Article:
Israel's army has been stealing the organs of dead Palestinians.
At least that's the unsubstantiated claim made this week in one of Sweden's top-selling tabloid newspapers. The shock report in the Aftonbladet newspaper has caused a storm of protest in Israel, with leading politicians demanding an apology and accusing the paper of anti-Semitism.
"This is a mark of shame for all Swedish journalism," said the Israeli foreign ministry spokesman Yigal Palmor. "Such harsh and terrible racist statements, which encourage hate crimes against Jews, must never be tolerated."
Donald Bostrum, the Swedish journalist responsible for the article, based his report on unsubstantiated rumors from some Palestinians who claimed the bodies of relatives killed by the Israeli army were sometimes returned with organs missing.
He denied his report was anti-Semitic. "There is no conspiracy theory here against Israel or Jews, and this is not anti-Semitism," he said in a telephone interview with an Israeli newspaper.
Despite the lack of credible evidence in his report, the paper's editor, Asa Linderborg, claimed she was surprised by the level of uproar.
"It is true he has no names of specific people from whom organs were taken," she said, "but he spoke with Palestinian mothers who told him their sons had come back to them dead, without organs."
The article drew sharp criticism from other Swedish newspapers. Sydsvenska Dagbladet, another leading title, fired back with an angry editorial Tuesday:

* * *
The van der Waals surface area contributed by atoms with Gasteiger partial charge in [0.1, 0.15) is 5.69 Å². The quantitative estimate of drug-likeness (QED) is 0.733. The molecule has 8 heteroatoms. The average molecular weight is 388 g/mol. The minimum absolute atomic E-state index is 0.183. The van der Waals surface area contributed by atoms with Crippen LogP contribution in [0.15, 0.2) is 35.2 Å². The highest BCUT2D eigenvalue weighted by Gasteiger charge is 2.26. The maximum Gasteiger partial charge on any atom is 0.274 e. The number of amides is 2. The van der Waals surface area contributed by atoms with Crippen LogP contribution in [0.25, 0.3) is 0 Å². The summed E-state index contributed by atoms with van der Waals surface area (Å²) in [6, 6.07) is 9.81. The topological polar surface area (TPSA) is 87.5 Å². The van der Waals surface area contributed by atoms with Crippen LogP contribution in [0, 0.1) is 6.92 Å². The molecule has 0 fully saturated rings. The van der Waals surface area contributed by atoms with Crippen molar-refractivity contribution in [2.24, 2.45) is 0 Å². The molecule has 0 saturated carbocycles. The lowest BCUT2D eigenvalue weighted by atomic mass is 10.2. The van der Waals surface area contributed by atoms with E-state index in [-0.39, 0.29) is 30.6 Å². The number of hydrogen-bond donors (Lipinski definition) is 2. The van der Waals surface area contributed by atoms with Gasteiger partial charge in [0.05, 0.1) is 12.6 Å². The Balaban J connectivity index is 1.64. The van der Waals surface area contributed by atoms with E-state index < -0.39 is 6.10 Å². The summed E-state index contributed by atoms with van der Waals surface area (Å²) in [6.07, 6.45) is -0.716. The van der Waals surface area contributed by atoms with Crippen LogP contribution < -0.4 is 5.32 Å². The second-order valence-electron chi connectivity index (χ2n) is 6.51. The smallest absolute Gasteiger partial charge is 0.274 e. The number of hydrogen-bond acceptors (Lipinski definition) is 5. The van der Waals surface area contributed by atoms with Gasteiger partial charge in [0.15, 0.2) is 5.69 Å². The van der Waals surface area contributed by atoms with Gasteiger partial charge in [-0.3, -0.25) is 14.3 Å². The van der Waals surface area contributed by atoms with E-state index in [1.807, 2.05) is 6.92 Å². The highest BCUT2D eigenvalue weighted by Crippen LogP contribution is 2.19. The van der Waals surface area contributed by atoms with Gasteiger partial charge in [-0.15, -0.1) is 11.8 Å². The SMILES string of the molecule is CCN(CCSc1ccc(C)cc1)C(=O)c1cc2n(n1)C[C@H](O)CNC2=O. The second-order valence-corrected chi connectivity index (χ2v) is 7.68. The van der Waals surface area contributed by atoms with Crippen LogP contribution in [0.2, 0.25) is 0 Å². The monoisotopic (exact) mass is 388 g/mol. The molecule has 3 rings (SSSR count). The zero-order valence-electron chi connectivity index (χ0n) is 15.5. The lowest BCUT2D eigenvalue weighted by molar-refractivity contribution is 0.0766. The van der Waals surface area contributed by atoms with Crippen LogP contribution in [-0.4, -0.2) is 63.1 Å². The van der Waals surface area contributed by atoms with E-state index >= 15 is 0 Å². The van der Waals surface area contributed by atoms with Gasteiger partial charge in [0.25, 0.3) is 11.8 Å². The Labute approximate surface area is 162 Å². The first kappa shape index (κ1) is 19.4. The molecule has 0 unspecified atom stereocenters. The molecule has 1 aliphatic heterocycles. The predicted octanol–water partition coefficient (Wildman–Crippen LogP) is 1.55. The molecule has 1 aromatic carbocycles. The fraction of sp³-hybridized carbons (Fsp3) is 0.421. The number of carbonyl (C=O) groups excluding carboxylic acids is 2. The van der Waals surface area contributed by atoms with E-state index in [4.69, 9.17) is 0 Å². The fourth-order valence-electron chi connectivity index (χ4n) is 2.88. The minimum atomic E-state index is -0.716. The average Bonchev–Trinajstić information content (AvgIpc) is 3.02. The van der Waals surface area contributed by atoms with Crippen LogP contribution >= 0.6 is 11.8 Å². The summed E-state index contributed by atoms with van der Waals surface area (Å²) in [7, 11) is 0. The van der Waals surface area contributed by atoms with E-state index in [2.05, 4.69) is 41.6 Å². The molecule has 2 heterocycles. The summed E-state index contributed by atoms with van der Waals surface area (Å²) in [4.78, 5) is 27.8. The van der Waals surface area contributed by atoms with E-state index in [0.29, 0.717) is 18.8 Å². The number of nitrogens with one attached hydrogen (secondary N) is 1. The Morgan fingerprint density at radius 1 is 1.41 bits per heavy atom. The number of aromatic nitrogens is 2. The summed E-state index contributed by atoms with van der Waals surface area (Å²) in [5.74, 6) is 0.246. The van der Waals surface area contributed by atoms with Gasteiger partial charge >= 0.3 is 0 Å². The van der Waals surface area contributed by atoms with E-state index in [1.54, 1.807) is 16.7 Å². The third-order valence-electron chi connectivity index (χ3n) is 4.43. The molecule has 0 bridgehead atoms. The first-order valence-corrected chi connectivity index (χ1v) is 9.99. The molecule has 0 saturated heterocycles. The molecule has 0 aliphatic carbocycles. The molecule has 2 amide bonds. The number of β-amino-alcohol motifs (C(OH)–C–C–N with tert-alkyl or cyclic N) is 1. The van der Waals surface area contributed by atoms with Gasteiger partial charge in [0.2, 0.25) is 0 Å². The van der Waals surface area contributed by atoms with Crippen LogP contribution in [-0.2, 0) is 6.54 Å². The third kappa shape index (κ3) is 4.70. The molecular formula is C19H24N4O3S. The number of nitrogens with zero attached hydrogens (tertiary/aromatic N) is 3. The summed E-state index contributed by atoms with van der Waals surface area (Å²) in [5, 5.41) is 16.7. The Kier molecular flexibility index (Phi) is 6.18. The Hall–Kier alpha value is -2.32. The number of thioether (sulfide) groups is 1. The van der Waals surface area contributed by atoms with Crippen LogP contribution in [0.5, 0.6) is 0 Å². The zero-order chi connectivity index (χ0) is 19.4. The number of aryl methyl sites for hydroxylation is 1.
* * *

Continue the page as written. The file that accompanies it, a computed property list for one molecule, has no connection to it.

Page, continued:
"The technique is well known. A whole web of groundless claims with no proof of a connection between the elements is laid out, and it only remains for the reader to connect the supposed threads and spin a tale whose goal is clear: the smearing of Israel's reputation."
As the storm of protest grew in Israel today, Sweden's ambassador to Tel Aviv, Elisabet Borslin Bonnier, issued a statement of her own.
"The article is shocking and appalling to us Swedes, as it is to Israeli citizens," she said. "We share the dismay expressed by Israeli government representatives, media and the Israeli public."
There is a long history of so-called blood libels against Jews, the first and most notorious being the Protocols of the Elders of Zion, a viciously anti-Semitic tract created by agents of the Imperial Russian regime. The story was used to stir up attacks against the Jewish community.
Israelis were quick to put the latest Swedish article within that historical context. Yossi Levy, a spokesman for the Israeli foreign ministry, today said, "This is one of the most terrible articles that we have come across recently. ... This is made in Sweden hate pornography."
Israel's foreign minister, Avigdor Lieberman, compared the article to Nazi propaganda, saying, "If this newspaper's personnel read the Nazi press, which was edited by Goebbels, they will get other ideas for exposes with a similar level of credibility."
Some Israelis accuse Europeans of being pro-Palestinian and this latest controversy comes at a time when Sweden holds the rotating presidency of the European Union.